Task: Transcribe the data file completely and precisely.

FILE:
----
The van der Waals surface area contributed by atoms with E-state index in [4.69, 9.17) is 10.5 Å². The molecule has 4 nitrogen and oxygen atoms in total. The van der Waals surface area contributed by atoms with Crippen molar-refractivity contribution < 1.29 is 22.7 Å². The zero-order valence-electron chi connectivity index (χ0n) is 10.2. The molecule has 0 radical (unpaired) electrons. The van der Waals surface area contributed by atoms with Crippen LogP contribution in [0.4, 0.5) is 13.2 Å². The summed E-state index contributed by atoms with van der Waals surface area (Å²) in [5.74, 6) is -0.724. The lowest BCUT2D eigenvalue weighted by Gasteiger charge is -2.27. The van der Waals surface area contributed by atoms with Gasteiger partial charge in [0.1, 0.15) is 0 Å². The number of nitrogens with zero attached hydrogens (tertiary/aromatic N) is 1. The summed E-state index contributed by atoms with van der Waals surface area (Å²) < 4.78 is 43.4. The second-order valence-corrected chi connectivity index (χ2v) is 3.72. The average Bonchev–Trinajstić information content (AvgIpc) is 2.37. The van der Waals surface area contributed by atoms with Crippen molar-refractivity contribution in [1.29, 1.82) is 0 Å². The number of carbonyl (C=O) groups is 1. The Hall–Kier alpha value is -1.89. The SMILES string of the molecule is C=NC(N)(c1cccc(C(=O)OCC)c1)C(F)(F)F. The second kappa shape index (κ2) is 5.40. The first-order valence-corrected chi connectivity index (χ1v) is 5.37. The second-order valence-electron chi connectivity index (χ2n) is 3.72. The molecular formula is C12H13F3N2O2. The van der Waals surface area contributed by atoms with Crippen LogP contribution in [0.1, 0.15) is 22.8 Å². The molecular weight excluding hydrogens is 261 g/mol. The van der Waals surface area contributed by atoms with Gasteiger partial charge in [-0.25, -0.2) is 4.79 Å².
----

The van der Waals surface area contributed by atoms with E-state index in [4.69, 9.17) is 10.5 Å². The molecule has 4 nitrogen and oxygen atoms in total. The van der Waals surface area contributed by atoms with Crippen molar-refractivity contribution < 1.29 is 22.7 Å². The zero-order valence-electron chi connectivity index (χ0n) is 10.2. The molecule has 0 radical (unpaired) electrons. The van der Waals surface area contributed by atoms with Crippen LogP contribution in [0.4, 0.5) is 13.2 Å². The summed E-state index contributed by atoms with van der Waals surface area (Å²) in [5.74, 6) is -0.724. The lowest BCUT2D eigenvalue weighted by Gasteiger charge is -2.27. The van der Waals surface area contributed by atoms with Gasteiger partial charge in [0.1, 0.15) is 0 Å². The number of nitrogens with zero attached hydrogens (tertiary/aromatic N) is 1. The summed E-state index contributed by atoms with van der Waals surface area (Å²) < 4.78 is 43.4. The second-order valence-corrected chi connectivity index (χ2v) is 3.72. The average Bonchev–Trinajstić information content (AvgIpc) is 2.37. The van der Waals surface area contributed by atoms with Crippen molar-refractivity contribution in [1.29, 1.82) is 0 Å². The number of carbonyl (C=O) groups is 1. The Hall–Kier alpha value is -1.89. The SMILES string of the molecule is C=NC(N)(c1cccc(C(=O)OCC)c1)C(F)(F)F. The second kappa shape index (κ2) is 5.40. The first-order valence-corrected chi connectivity index (χ1v) is 5.37. The second-order valence-electron chi connectivity index (χ2n) is 3.72. The molecular formula is C12H13F3N2O2. The van der Waals surface area contributed by atoms with Crippen LogP contribution in [0.1, 0.15) is 22.8 Å². The molecular weight excluding hydrogens is 261 g/mol. The van der Waals surface area contributed by atoms with Gasteiger partial charge in [-0.25, -0.2) is 4.79 Å².